The CB2 project got the go-ahead from the Minneapolis Planning Commission on December 13 to construct a new building in Calhoun Square despite objections by Uptown citizen groups. CARAG and ECCO said the one-story structure conflicts with the USAP (Uptown Small Area Plan) that recommends three to five story buildings in Uptown’s core.
At the November 1 Planning Commission meeting the case was laid over for six weeks based on CARAG and ECCO’s opposition and arguments. The Commission asked Calhoun Square and CB2 to examine alternatives, including structural reinforcement to allow a future second story addition. On December 13, when Calhoun Square and CB2 agreed to such structural reinforcement, even though the City couldn’t require it, the Planning Commission voted to retract this request.
Carol Lansing, legal counsel representing Calhoun Square, told the Planning Commission and observers that there is no legal basis for denying the application. Planning Division staff, Kimberly Holien, concurred there is no language in the zoning code that requires a minimum height or floor area ratio. At the November 1 and December 13 meetings, however, she did not address or clarify whether USAP, which was adopted as part of the City’s comprehensive plan, supersedes the zoning code. City Council Member Gary Schiff who sits on the Planning Commission indicated the zoning code probably needs to be amended.
The new store will be at the northeast corner of 31st Street and Hennepin Avenue replacing the current brick building that will be demolished. A project start in Spring 2011 is planned with a November completion. CB2, owned by Crate & Barrel, is a retailer of affordable, hip home furnishings.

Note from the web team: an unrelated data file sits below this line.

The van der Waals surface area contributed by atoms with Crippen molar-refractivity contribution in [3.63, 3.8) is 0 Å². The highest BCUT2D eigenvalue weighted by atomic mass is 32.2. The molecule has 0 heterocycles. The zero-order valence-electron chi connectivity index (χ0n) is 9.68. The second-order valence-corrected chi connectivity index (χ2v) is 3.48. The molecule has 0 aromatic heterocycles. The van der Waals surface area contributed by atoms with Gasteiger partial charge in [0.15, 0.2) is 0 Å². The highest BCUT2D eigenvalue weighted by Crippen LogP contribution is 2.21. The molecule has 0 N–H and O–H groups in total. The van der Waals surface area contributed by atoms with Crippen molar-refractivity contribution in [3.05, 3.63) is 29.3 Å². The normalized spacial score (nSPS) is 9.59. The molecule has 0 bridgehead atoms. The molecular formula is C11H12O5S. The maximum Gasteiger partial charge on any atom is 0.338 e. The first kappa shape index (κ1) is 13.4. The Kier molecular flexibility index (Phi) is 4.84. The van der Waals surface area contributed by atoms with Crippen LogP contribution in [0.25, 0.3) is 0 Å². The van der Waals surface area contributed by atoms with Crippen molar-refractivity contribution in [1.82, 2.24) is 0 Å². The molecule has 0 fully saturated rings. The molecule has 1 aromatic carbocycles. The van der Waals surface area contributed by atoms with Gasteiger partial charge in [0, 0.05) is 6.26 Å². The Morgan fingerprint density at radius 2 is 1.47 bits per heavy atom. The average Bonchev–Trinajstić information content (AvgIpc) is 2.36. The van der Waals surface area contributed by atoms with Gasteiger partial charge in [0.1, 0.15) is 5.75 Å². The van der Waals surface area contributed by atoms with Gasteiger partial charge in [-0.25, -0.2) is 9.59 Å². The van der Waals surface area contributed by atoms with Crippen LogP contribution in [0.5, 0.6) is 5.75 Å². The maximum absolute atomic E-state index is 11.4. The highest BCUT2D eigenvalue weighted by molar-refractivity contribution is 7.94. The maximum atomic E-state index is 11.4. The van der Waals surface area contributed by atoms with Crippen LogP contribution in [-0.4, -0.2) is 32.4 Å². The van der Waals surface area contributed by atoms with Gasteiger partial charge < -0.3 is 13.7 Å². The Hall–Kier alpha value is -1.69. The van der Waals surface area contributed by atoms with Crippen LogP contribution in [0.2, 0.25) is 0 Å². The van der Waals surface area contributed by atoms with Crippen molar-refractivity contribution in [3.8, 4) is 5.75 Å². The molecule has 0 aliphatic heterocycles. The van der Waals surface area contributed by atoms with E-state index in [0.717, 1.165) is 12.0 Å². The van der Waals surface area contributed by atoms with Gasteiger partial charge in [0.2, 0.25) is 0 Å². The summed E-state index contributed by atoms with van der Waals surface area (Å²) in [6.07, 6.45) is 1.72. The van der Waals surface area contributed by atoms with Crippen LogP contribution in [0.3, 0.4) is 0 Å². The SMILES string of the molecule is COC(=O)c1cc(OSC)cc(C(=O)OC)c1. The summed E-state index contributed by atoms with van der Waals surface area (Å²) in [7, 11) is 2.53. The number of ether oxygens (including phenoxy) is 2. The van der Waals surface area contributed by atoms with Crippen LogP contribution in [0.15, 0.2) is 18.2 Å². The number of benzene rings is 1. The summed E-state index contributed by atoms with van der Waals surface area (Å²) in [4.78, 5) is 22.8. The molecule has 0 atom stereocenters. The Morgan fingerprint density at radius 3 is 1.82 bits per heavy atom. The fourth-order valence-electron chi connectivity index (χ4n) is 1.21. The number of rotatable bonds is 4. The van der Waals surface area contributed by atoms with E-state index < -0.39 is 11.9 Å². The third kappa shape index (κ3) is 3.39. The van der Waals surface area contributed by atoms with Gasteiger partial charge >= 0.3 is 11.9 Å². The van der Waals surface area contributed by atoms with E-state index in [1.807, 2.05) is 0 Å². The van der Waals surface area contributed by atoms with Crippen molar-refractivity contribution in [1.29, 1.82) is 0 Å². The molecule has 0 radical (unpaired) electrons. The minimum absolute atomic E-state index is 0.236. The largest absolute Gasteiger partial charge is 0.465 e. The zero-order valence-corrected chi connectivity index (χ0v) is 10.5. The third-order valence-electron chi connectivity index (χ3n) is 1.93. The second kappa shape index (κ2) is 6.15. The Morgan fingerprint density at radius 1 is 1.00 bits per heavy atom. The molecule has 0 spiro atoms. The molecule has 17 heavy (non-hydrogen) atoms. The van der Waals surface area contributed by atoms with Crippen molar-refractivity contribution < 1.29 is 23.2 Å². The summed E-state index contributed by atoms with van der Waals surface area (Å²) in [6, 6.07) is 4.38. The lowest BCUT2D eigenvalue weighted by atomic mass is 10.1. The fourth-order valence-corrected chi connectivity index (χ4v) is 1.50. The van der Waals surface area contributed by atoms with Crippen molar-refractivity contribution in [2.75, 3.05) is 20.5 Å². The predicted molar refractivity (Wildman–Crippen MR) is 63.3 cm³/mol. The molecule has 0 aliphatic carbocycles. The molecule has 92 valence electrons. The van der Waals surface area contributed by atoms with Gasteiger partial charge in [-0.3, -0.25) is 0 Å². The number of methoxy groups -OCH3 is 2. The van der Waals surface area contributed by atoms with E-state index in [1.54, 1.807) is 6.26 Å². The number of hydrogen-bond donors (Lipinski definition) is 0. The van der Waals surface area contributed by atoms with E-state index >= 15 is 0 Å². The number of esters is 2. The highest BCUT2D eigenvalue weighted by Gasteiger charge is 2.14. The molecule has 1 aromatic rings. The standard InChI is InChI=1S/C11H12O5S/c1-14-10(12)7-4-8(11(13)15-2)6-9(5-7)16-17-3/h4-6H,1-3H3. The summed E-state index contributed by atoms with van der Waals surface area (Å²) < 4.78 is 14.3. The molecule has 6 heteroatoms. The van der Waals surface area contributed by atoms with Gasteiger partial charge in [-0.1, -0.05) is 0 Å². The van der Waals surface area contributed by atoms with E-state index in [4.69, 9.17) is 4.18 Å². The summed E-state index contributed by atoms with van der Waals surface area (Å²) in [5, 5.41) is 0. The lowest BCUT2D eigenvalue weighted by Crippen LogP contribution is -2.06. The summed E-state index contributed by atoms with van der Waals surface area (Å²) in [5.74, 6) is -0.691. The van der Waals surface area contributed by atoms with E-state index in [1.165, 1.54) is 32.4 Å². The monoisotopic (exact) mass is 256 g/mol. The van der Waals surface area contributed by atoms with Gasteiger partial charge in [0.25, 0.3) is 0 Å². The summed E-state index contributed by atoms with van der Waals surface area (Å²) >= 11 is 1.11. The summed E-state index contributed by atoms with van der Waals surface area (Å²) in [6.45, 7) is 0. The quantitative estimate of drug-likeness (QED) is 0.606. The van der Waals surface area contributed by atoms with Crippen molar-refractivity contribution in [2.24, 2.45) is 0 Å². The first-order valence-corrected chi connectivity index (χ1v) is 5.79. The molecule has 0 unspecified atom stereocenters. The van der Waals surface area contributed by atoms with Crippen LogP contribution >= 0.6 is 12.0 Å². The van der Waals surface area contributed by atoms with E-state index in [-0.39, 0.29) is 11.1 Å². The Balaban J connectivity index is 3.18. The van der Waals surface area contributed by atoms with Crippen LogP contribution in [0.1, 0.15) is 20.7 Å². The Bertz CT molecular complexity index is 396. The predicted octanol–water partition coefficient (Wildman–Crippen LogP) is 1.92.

Community representatives at both Commission meetings emphasized that they encourage private development and would welcome a CB2 store but urge it conform to the meticulously crafted USAP. A statement submitted by several CARAG Zoning Committee members states that “the CB2 project does not come close to conforming to the policies and framework of the USAP- a clear guide/blueprint for Uptown development–and of the Minneapolis Plan for Sustainable Growth (MPSG). Therefore, we remain vitally concerned about the project’s failure to efficiently utilize a prime commercial site and a gateway to Uptown with vertically mixed uses in a way that ensures long term sustainable growth in this important commercial district.”
Apartments at Lake and Knox
Demolition of existing buildings at the northeast corner of Lake Street and Knox Avenue has started the process of building a five story, 56 foot tall, 55 unit apartment building.
The City Council approved the project in August 2009, denying the appeal of four Uptown neighborhood associations. They objected to the building’s height which exceeds that permitted in USAP.